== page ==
I thought of my angel friends and angel parents. Real angels, truly. Not just their kindness, but the burden and load they taken on. They’ve volunteered to make their lives a little trickier or uncomfortable, taking my kids, making sure we’re all where he need to be, driving MY babysitters to my house. Making sure we have needs met, laundry done, and even Christmas gifts wrapped.
Those friends and family members are the only reason we floated through a dark couple of years.
I also felt hungry for the first time in a long time.
I thought about the area of town I was driving though. Every city has one-the rough area of town with hole in the wall restaurants that are either incredible, or you might die eating there. You know? Blow your mind or blow up your stomach. There’s no in between.
Like taqueria roulette.
I would have rolled the dice if I’d had my babysitter another thirty minutes.
So, I kept going.
Were there any other possible talents I could consider before I jump into a Fluent in Blonde resurrection? Is this what I wanted again? Vulnerability right as I’d got my feet under me? Any other alternate passion or talent that I could monetize that I’d consider first?
I don’t know that I have many talents, which was confirmed when my mom told me years ago that my talent was being a good listener. That’s a real grasping-at-straws filler “talent” if it’s one of the five senses you inherited in utero.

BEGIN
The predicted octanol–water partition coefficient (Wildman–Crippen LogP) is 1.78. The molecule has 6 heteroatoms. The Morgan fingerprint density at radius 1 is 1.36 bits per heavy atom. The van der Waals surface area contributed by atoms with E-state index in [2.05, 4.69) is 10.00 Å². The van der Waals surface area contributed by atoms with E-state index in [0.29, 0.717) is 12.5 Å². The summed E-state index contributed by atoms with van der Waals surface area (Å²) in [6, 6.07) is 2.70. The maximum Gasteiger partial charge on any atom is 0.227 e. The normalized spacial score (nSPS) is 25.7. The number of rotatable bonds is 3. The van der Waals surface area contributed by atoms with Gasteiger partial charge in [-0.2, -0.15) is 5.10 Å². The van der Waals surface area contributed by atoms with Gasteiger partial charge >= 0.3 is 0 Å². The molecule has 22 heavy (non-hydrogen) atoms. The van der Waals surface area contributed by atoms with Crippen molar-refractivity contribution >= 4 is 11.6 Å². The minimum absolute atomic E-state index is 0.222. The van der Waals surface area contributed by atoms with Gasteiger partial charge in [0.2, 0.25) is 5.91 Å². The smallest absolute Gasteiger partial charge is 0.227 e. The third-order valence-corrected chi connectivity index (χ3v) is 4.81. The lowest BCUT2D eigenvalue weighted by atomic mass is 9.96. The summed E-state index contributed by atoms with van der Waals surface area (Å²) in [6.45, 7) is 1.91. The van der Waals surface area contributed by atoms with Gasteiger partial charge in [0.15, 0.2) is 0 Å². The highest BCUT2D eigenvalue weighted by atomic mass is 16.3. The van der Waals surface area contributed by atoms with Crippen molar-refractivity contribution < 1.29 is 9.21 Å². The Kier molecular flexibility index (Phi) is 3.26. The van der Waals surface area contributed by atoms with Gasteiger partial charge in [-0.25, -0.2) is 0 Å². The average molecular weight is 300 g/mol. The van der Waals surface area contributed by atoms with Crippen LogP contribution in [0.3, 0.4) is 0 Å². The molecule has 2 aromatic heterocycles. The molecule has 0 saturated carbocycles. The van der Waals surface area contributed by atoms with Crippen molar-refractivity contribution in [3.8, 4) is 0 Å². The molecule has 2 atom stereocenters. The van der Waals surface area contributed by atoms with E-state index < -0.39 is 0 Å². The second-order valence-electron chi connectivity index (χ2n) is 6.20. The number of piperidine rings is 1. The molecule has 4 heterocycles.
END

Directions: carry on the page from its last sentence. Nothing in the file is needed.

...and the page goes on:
If you ask ME about my best skills, I’d say I’ve become fantastically talented at having full conversations in some sort of inception-derivative of English, a sentence inside a sentence. It’s actually my main form of communication with my friends when we’re out with our kids.
“I don’t think I can ARE YOU BLEEDING? YOU’RE FINE watch The Bachelor without Chris Harrison. Let’s YUCKY still watch it at the same time DON’T PUT THAT RAISIN IN YOUR EAR on Monday to see who the new host is WAIT, WHERE DID YOU GET THOSE RAISINS? THOSE AREN’T OURS and I’ll bring some Trader Joe’s treats.”
I’ve yet to find a way to make that profitable or come up with a pitch to Rosetta Stone, so here we are.
So, we’re in. We’re doing it. I’m even facing my ever-relentless complex about posting a couple photos of myself. This mama’s got to make a side hustle happen for my kids, so IT ME.
Fluent in Blonde. Welcome back.
Special thank you to a whole team of people got me up and going, with a big push forward. Thank you to extremely overqualified Eric Cannon for spending a month of multiple location shoots for my video header, and a half dozen people working on the beast of coding that was to implement across all platforms, with Crew Spencer coming in as my coding hero. Stephanie Barrett whipped out flawless photography for me with crazy fast turnaround, as always. Please know that I’m Catfishing you with these photos. Chelsea Allred is my hair color magician, and Chelsea Logeman is my extension magician, because, Catfishing.